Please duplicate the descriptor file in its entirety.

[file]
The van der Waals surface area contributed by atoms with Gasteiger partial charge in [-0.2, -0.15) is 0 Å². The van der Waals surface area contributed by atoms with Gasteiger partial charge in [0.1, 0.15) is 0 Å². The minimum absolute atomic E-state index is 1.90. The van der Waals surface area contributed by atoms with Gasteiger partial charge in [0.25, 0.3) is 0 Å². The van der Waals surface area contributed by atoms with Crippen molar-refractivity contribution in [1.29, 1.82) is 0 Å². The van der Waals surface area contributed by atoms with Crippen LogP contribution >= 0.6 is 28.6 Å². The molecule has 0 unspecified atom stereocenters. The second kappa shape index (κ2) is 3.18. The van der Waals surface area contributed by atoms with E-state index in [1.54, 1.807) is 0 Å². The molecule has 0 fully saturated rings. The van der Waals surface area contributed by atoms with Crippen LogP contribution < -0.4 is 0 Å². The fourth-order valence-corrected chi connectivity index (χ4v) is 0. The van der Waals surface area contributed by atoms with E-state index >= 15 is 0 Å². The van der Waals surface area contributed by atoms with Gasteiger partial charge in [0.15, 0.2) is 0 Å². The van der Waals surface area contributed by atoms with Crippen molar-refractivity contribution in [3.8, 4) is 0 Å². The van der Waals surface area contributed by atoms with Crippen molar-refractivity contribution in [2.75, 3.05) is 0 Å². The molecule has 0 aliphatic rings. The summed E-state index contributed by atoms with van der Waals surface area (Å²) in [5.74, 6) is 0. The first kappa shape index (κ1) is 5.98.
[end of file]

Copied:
The van der Waals surface area contributed by atoms with Gasteiger partial charge in [-0.2, -0.15) is 0 Å². The van der Waals surface area contributed by atoms with Gasteiger partial charge in [0.1, 0.15) is 0 Å². The minimum absolute atomic E-state index is 1.90. The van der Waals surface area contributed by atoms with Gasteiger partial charge in [0.25, 0.3) is 0 Å². The van der Waals surface area contributed by atoms with Crippen molar-refractivity contribution in [1.29, 1.82) is 0 Å². The van der Waals surface area contributed by atoms with Crippen LogP contribution >= 0.6 is 28.6 Å². The molecule has 0 unspecified atom stereocenters. The second kappa shape index (κ2) is 3.18. The van der Waals surface area contributed by atoms with E-state index in [1.54, 1.807) is 0 Å². The molecule has 0 fully saturated rings. The van der Waals surface area contributed by atoms with Crippen LogP contribution < -0.4 is 0 Å². The fourth-order valence-corrected chi connectivity index (χ4v) is 0. The van der Waals surface area contributed by atoms with E-state index >= 15 is 0 Å². The van der Waals surface area contributed by atoms with Gasteiger partial charge in [0.15, 0.2) is 0 Å². The van der Waals surface area contributed by atoms with Crippen molar-refractivity contribution in [3.8, 4) is 0 Å². The van der Waals surface area contributed by atoms with Crippen molar-refractivity contribution in [2.75, 3.05) is 0 Å². The molecule has 0 aliphatic rings. The summed E-state index contributed by atoms with van der Waals surface area (Å²) in [5.74, 6) is 0. The first kappa shape index (κ1) is 5.98.